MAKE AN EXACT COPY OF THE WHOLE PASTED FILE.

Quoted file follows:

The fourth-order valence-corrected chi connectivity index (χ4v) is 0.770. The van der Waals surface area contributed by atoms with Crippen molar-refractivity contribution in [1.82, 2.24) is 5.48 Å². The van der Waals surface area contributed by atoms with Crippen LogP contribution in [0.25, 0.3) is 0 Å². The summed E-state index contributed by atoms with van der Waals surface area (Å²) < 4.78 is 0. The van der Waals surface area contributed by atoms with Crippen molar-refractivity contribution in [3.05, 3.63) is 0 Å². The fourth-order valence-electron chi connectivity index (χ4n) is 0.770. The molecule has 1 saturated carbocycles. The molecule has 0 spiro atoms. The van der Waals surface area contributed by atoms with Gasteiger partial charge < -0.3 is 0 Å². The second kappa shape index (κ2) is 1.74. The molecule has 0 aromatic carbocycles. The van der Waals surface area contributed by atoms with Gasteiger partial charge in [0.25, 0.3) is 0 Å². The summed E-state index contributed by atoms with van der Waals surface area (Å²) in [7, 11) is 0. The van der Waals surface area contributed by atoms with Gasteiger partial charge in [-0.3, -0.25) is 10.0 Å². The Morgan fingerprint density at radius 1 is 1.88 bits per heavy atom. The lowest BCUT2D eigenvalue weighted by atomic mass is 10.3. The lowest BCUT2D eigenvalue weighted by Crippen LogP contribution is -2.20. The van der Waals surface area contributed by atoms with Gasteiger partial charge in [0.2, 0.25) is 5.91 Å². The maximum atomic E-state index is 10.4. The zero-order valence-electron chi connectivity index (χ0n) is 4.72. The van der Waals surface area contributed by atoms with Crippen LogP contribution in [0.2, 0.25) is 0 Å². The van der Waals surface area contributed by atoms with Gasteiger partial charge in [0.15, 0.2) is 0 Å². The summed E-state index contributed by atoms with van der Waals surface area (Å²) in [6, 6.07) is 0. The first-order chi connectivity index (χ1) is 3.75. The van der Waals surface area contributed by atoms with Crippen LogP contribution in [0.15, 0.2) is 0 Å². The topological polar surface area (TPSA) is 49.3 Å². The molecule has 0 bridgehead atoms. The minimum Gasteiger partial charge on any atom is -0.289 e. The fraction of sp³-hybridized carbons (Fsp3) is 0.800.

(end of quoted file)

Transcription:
The fourth-order valence-corrected chi connectivity index (χ4v) is 0.770. The van der Waals surface area contributed by atoms with Crippen molar-refractivity contribution in [1.82, 2.24) is 5.48 Å². The van der Waals surface area contributed by atoms with Crippen LogP contribution in [0.25, 0.3) is 0 Å². The summed E-state index contributed by atoms with van der Waals surface area (Å²) < 4.78 is 0. The van der Waals surface area contributed by atoms with Crippen molar-refractivity contribution in [3.05, 3.63) is 0 Å². The fourth-order valence-electron chi connectivity index (χ4n) is 0.770. The molecule has 1 saturated carbocycles. The molecule has 0 spiro atoms. The van der Waals surface area contributed by atoms with Gasteiger partial charge < -0.3 is 0 Å². The second kappa shape index (κ2) is 1.74. The molecule has 0 aromatic carbocycles. The van der Waals surface area contributed by atoms with Gasteiger partial charge in [0.25, 0.3) is 0 Å². The summed E-state index contributed by atoms with van der Waals surface area (Å²) in [7, 11) is 0. The van der Waals surface area contributed by atoms with Gasteiger partial charge in [-0.3, -0.25) is 10.0 Å². The Morgan fingerprint density at radius 1 is 1.88 bits per heavy atom. The lowest BCUT2D eigenvalue weighted by atomic mass is 10.3. The lowest BCUT2D eigenvalue weighted by Crippen LogP contribution is -2.20. The van der Waals surface area contributed by atoms with Gasteiger partial charge in [0.2, 0.25) is 5.91 Å². The maximum atomic E-state index is 10.4. The zero-order valence-electron chi connectivity index (χ0n) is 4.72. The van der Waals surface area contributed by atoms with Crippen LogP contribution in [0.2, 0.25) is 0 Å². The van der Waals surface area contributed by atoms with Gasteiger partial charge in [0.15, 0.2) is 0 Å². The summed E-state index contributed by atoms with van der Waals surface area (Å²) in [6, 6.07) is 0. The first-order chi connectivity index (χ1) is 3.75. The van der Waals surface area contributed by atoms with Crippen LogP contribution in [0.15, 0.2) is 0 Å². The topological polar surface area (TPSA) is 49.3 Å². The molecule has 0 bridgehead atoms. The minimum Gasteiger partial charge on any atom is -0.289 e. The fraction of sp³-hybridized carbons (Fsp3) is 0.800.